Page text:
We also found that HHT + miR-370 mimics upregulated the expression of miR-370 to a higher level as compared with miR-370 mimics alone. We further checked the mechanism among HHT, miR-370 and FoxM1. HHT upregulated the level of mature miR-370 time- and dose-dependently, and anti-miR-370 treatment reversed HHT-induced apoptosis, so the miR-370–FoxM1 pathway might be a new mechanism for HHT-induced apoptosis with a positive feedback loop between miR-370 and HHT. The regulatory mechanism in the HHT–miR-370–FoxM1 axis needs further investigatation.

We identified the role of miR-370 and FoxM1 in human CML specimens. The expression of miR-370 was lower in CML-CP and least in CML-BP patients as compared with healthy controls. In contrast, the mRNA and protein levels of FoxM1 were higher in CML-CP and highest in CML-BP patients as compared with controls. These results suggest the important function of miR-370 and FoxM1 in CML and their negative association. Recent research has showed miR-370 could be upregulated by 5-Aza-CdR, a DNA methylation inhibitor already in clinical practice [20, 22]. So the combination of HHT and 5-Aza-CdR might give new insight into the treatment of leukemia. Further studies will need to confirm this hypothesis.

Conclusions

In summary, ectopic expression of miR-370 sensitized K562 cells to HHT and partially targeted FoxM1 by inducing apoptosis. Meanwhile, HHT upregulated the level of mature miR-370. These findings might point to a way to reduce the high tolerance and toxicity of HHT and could be good news to the patients resistant to tyrosine kinase inhibitors. Therefore, a strategy combining miR-370 and HHT might be an effective clinical treatment for CML.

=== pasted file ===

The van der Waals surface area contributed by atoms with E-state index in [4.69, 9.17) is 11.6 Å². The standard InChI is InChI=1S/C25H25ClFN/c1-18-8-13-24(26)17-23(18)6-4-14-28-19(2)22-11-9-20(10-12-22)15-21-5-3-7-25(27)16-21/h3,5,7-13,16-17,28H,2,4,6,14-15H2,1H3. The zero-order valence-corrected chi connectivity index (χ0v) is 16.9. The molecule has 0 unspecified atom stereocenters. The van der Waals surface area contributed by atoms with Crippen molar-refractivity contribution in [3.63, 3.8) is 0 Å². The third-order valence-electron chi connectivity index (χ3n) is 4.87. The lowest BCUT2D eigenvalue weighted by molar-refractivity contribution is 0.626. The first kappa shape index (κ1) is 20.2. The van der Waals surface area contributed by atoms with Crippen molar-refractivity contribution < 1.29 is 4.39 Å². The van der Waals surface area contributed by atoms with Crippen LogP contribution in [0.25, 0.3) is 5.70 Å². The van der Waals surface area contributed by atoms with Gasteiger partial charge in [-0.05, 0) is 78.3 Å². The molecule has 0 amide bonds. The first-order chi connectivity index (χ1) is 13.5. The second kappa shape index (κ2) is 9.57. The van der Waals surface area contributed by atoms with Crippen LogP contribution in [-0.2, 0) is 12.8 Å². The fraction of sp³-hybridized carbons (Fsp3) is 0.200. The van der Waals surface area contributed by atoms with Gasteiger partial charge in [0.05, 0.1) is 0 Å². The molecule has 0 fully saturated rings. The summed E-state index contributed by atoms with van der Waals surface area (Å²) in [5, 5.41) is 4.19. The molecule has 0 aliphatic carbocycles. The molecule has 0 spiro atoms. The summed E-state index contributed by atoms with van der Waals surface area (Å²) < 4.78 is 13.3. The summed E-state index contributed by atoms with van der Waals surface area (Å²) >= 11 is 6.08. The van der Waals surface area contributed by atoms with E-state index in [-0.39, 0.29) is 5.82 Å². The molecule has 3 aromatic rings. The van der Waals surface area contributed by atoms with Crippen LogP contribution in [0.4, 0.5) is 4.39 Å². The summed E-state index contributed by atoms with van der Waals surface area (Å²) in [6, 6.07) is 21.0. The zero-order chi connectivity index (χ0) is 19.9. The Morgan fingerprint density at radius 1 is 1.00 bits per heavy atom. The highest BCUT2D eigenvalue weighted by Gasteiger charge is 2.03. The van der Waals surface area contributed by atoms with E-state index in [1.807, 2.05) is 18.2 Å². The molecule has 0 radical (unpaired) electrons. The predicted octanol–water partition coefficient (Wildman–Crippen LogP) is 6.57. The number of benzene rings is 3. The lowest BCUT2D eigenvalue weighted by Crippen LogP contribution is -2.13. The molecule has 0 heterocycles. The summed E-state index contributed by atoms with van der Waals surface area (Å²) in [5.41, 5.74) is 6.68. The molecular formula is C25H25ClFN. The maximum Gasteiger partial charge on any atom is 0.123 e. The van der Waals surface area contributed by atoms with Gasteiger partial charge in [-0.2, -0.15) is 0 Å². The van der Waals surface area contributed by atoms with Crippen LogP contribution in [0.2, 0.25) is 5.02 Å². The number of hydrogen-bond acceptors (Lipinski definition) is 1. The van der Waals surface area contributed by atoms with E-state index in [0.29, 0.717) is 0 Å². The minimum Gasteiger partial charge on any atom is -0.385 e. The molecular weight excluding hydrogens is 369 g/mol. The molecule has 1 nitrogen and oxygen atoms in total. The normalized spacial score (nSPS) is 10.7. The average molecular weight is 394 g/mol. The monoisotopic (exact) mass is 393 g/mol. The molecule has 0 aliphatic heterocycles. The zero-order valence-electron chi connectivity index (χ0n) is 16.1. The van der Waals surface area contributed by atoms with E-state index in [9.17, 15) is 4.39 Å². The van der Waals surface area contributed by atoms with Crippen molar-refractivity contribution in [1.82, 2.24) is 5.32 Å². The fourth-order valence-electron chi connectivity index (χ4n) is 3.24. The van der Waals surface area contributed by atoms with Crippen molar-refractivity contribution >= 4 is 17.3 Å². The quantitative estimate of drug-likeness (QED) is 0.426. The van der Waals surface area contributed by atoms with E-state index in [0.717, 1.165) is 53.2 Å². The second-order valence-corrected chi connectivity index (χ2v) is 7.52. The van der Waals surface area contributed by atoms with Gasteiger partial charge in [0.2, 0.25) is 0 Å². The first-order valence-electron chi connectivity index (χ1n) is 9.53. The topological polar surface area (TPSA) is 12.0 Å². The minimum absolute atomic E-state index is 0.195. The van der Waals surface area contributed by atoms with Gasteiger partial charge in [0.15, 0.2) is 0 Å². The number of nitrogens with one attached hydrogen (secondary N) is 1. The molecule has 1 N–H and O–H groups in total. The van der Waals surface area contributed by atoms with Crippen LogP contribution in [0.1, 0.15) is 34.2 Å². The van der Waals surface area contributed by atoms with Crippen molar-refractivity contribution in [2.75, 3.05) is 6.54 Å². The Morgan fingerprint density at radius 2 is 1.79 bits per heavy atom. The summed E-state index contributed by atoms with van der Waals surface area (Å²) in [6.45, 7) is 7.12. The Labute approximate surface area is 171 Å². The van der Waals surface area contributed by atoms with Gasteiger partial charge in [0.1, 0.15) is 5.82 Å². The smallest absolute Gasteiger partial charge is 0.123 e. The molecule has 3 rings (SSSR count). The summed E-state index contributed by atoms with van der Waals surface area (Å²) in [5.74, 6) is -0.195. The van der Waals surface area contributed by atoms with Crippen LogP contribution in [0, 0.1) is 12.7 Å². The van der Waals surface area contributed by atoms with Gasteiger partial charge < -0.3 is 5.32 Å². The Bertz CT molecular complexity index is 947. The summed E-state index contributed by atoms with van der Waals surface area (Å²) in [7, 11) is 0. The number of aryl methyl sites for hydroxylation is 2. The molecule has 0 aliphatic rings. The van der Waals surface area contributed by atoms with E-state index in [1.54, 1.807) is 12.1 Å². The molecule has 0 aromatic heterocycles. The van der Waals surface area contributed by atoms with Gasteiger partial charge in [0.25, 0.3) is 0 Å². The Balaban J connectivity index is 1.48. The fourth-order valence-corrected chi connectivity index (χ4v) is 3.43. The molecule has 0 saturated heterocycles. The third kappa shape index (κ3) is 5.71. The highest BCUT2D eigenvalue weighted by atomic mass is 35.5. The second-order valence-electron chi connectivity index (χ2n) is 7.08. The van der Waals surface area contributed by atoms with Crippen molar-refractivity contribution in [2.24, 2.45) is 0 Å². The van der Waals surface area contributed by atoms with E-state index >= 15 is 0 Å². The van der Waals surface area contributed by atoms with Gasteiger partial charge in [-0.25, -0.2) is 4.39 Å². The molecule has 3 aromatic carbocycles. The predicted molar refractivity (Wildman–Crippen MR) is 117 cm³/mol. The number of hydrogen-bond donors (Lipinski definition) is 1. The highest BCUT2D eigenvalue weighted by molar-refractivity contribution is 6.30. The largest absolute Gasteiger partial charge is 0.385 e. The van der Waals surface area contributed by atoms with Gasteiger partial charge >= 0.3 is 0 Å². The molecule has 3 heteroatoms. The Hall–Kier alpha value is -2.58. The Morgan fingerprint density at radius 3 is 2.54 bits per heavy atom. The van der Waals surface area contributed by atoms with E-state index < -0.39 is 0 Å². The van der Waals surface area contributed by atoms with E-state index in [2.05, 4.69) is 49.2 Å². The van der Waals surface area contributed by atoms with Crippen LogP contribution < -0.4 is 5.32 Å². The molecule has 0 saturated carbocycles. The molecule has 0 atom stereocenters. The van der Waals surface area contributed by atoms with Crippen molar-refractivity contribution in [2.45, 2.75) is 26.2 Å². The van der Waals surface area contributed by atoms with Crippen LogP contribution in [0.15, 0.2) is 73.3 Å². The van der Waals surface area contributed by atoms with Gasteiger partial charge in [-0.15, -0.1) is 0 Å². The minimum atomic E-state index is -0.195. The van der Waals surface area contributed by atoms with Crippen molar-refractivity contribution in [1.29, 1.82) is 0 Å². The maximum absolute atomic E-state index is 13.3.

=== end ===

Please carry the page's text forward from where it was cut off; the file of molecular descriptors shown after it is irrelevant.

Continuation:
Notes

Declarations

Acknowledgements

We thank the grant supports of the National Natural Science Foundation of China (Nos. 81170514, 30971151, 30972775, 81171536, 81001098, 81172354 and 81272654), the National Basic Research Program of China (No. 973 Program 2012CB911202), the Science Foundation of Shandong Province (No. ZR2012HQ003 and ZR2009CM002) and Independent Innovation Foundation of Shandong University (No. 2012TS106).

Authors’ Affiliations

(1)
Department of Hematology, Qilu Hospital, Shandong University School of Medicine
(2)
Department of Microbiology/Key Laboratory for Experimental Teratology of Chinese Ministry of Education, Shandong University School of Medicine
(3)
Department of Biochemistry, Shandong University School of Medicine
(4)
Department of Pharmacology, Shandong University School of Medicine
(5)
Department of Gastrointestinal Surgery, Jinan Central Hospital, Shandong University School of Medicine

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© Zhou et al.; licensee BioMed Central Ltd. 2013

This article is published under license to BioMed Central Ltd. This is an open access article distributed under the terms of the Creative Commons Attribution License (http://creativecommons.org/licenses/by/2.0), which permits unrestricted use, distribution, and reproduction in any medium, provided the original work is properly cited.